climate throughout Europe, in which man would have found conditions most favorable to his development. When, however, we undertake to establish his existence there, we have in evidence only a deposit of sandstone mixed with silicious pebbles, partly disaggregated, which have been submitted to subsequent erosions and atmospheric influences that sufficiently explain the numerous fragments scattered over the ground from which those believed to have been intentionally cut have been sifted after a long search. M. Cazalis de Fondouce, who was a member of the Prehistoric Congress at Lisbon in 1880—a man of acknowledged competence in such matters—visited the miocene beds of Monte Redondo, and justifies his reservation of opinion on the character of the very few flints which it is possible to assimilate with those of the Moustier period, by reference to the denudations and disturbances the beds have suffered. It is not impossible that the stones were cut by man. One of them appears to have been taken from a bed that had not been disturbed; but, if this is admitted, is it not better to wait, than to attempt to solve so great a problem at once and without direct proof? M. de Mortillet is himself wise enough not to affirm directly anything but the authenticity of the instruments. He adds that their small size leads him to believe that the beings that made them, if of proportionate dimensions, were not and could not have been real men. The doubt which he admits respecting the creatures whose intervention he invokes, we extend to the instruments, and wait for the results of future discoveries to resolve it.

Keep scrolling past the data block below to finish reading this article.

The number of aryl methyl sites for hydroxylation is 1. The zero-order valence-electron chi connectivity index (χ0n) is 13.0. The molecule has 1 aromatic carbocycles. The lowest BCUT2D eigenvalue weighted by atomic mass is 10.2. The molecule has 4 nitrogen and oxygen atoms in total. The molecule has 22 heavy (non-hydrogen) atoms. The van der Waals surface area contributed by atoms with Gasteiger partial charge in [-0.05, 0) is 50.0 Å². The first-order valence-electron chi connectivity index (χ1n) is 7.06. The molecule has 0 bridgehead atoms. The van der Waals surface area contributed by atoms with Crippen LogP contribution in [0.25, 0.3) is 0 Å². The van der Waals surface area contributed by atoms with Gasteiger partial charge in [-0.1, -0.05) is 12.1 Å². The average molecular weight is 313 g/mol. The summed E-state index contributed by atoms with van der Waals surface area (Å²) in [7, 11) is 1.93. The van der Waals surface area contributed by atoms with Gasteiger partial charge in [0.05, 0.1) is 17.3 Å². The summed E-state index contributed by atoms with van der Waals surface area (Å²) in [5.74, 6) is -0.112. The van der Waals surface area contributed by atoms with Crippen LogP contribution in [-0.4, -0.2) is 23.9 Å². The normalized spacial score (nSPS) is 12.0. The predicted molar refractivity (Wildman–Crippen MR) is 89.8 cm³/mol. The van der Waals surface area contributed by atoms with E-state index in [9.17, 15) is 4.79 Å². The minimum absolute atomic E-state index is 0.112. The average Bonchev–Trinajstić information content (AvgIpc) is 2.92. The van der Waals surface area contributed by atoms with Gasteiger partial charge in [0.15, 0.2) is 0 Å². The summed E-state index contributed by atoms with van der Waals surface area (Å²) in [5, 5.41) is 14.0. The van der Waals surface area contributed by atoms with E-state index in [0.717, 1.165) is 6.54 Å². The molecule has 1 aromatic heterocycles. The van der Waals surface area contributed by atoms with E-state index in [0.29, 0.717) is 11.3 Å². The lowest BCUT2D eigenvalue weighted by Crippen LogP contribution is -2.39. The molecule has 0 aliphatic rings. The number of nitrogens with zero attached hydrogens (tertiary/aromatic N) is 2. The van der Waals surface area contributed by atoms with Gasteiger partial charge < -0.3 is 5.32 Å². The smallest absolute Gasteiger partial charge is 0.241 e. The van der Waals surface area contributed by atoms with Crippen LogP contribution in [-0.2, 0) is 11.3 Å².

Acceptation of these relics as evidences of a tertiary man is made more difficult by the bright light of the following period, which M. de Mortillet calls "Chellean," from the station of Chelles, near Paris, which he regards as typical of it. Man reveals himself in this epoch with an evident industry—primitive, for it presents only a single category of instruments, which are, however, so clearly characterized by their form and size that the most prejudiced mind could not fail to recognize them at once as belonging to the same race. The deposit of Chelles is even more characteristic than that of St. Acheul, where similar instruments have been found in so great numbers. The Elephas antiquus of Falconer, the probable ancestor of the Indian elephant, and the predecessor of the mammoth in Europe, is found exclusively at Chelles, associated with human implements, while at St. Acheul the mammoth is more frequently found, although the other species is not absent. Thus, Chellean man saw two species of elephants merge one into the other. Probably, also, the climate changed insensibly and became colder, without disturbance to his habits or his industry. In the long run, however, the action of the physiological and biological events of which Europe became the theatre had an influence on quaternary man; and the Chellean race, passing into that of Moustier, gradually changed its habits, while it learned to fashion other instruments. There need have been nothing abrupt in this evo-